And the show doesn’t stop at the curtain call. You engage every member of your audience on the way out of the theatre. You run into them on the cobblestone streets. This town is packed with 2,700 shows (of which DSE has rated the #58 highest-rated show!) and thousands of visitors; yet, I run into someone I know at least six times a day. The city is a volcano consisting of six hills. You never know who you will see at the top or bottom of those hills.
“Hey, look! There’s David Hasselhoff!”
Yes, even The Hoff is doing a one man show here. “An Evening with David Hasselhoff Live!” And he just performed it in London at the very theatre that is courting my show. From Bay Watch to Gay Watch. Anything goes!
I’ve gotten calls from old New York friends who are here to take it all in. They come to the show. I think out of the 24 shows I’ve done, I know at least one person in every audience. And who knows what the audience will be like on any given day? Last Friday I had a full house. The next night, I had THREE people in the audience (one of them a former student from my improv classes at the Actor’s Centre) and the other a REVIEWER. We know they are reviewers because they sport a blue laniard. And the theatre (aka; the Shoebox) is so small you can’t miss them. I engaged that audience in a whole new way that night. Seven-minutes into the show, I simply stopped and said:
“OK, boys. I am aware of what’s going on here. There’s me up here telling a crazy story. And there’s the three of you down there feeling uncomfortable to laugh because there’s NO ONE ELSE HERE. So let’s be friends. We’re at the bar having a laugh together. You have drinks. I have a cider … ok … it’s just water, but we can pretend. Here we go!”
And after that we were all on the same page. We had a blast. And that reviewer gave me a ★★★★★ review!
All the posters around town have suddenly filled up with stars. As soon as a review comes out, we all get to Fringe Central and wait on queue to print out hundreds of stickers to place on the posters around town (I know where each of my 45 posters are hanging – mostly gay bars and coffee shops) and sticking those little buggers on the flyers (or postcards, as we Yanks call them) which we leave all over town in every available centimeter of space. One day I stickered 300 of my flyers while attending a free seminar about touring shows internationally. Every spare minute counts! I delivered them to my flyering duo. I came home and lo and behold I had another 4-star review. The next day, I did it all over again. And then again. You can read all of the reviews HERE. They are short. And they are raves. And I am thrilled.
I also got a ★ scathing review from The Scotsman. When I read it, I cried. With tears of laughter. Really, at this point, there is no point in crying over one reviewer who was clearly at the wrong show for her taste. Read it HERE. And feel free to comment. Although, this journalist does not post the comments. Odd.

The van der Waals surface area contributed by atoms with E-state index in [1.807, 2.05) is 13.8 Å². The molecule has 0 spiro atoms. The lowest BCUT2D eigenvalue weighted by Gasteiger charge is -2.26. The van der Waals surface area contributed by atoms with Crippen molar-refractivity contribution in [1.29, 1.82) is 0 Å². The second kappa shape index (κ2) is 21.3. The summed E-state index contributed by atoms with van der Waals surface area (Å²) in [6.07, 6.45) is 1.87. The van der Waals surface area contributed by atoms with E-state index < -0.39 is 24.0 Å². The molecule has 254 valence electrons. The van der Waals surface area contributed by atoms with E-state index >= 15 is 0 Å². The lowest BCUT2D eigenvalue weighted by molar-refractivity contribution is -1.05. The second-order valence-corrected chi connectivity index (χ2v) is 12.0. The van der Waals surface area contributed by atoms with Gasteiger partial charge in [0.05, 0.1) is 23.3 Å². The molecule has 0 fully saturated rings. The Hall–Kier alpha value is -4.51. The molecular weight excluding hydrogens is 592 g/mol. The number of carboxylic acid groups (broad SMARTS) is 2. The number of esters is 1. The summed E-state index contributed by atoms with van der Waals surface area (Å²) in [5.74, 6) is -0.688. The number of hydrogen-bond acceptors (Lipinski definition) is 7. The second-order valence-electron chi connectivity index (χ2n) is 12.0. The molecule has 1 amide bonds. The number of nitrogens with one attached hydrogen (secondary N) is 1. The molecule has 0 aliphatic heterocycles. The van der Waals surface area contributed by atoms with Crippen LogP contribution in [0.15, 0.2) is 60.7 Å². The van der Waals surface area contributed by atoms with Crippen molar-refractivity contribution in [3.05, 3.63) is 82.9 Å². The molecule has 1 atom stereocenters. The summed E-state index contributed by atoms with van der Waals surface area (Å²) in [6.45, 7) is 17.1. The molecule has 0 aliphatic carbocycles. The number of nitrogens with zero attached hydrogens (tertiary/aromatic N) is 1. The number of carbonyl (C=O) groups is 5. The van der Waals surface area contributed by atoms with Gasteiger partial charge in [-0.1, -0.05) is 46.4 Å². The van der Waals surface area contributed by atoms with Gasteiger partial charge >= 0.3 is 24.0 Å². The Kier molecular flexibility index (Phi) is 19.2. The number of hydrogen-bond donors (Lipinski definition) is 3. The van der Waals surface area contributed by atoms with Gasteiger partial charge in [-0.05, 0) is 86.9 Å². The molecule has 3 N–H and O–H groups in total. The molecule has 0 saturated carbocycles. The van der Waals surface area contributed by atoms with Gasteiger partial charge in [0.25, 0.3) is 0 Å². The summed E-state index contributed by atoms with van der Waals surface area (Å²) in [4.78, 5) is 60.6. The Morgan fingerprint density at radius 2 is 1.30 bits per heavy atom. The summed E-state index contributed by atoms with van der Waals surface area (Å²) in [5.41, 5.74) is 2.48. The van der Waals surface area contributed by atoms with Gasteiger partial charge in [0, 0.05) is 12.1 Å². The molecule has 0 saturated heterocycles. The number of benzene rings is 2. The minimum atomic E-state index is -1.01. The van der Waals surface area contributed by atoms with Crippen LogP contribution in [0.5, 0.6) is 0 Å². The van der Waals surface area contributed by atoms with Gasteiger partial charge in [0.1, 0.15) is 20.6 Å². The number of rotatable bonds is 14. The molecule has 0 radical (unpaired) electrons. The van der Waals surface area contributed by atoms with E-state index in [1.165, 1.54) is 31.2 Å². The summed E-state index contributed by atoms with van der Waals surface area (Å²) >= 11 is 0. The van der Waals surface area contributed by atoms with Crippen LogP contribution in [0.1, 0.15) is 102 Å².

This is the last weekend of the Festival and everyone here has pretty much reached the end of their Scottish-lambs-wool-ropes. Some reached that end last week. I’ve seen several performers call it quits. They couldn’t handle the reviews or lack of them; the flyering; the small houses. Hey! It’s the largest arts festival in the world. It is the hardest I have ever worked in my life … and I include mounting Desperately Seeking Susan in that equation. Yes, this show about that show is ostensibly a one-man show, and I am also a one-man promotional machine. My publicist Ann-Marie Baptiste is back in London working remotely for the dozen shows she is repping at the Fringe. Perhaps you Facebook readers are tired of seeing my daily posts. But, I must engage. There’s at least one person who finds out about the show from Facebook every day. We need to do all we can. And in the end, there is no such thing as a one-man show. The audience is the other character.
Sometimes you are acting with 50, sometimes 3. But as long as you are engaging them, you’ve done your job.
And it is indeed a job. It’s called show business, not show show fun, as they say. Meetings, seminars, meet-and-greets, phone calls, texts, emails, carrier pigeons! Yet, in between all the business, there is a great deal of fun to be had. I have not laughed or smiled so hard on a daily basis in a long, long time. This festival has re-invigorated my creative juices, and even my acting career, that I had all but thrown away …
“I enjoyed your performance. Would you be interested in a role in a sci-fi pilot being shot in Dublin? Here’s my card.”
“Have you considered writing a book about the making of your musical? Here’s my card.”
“Wanna go out for some gluten free pizza and a couple of pints? Here’s a map.”
I am totally engaged. All I had to do was say “yes.”
Thanks to all of my friends and family who have said yes and who’ve been so supportive these past few weeks…months…years.
I would not be here without you.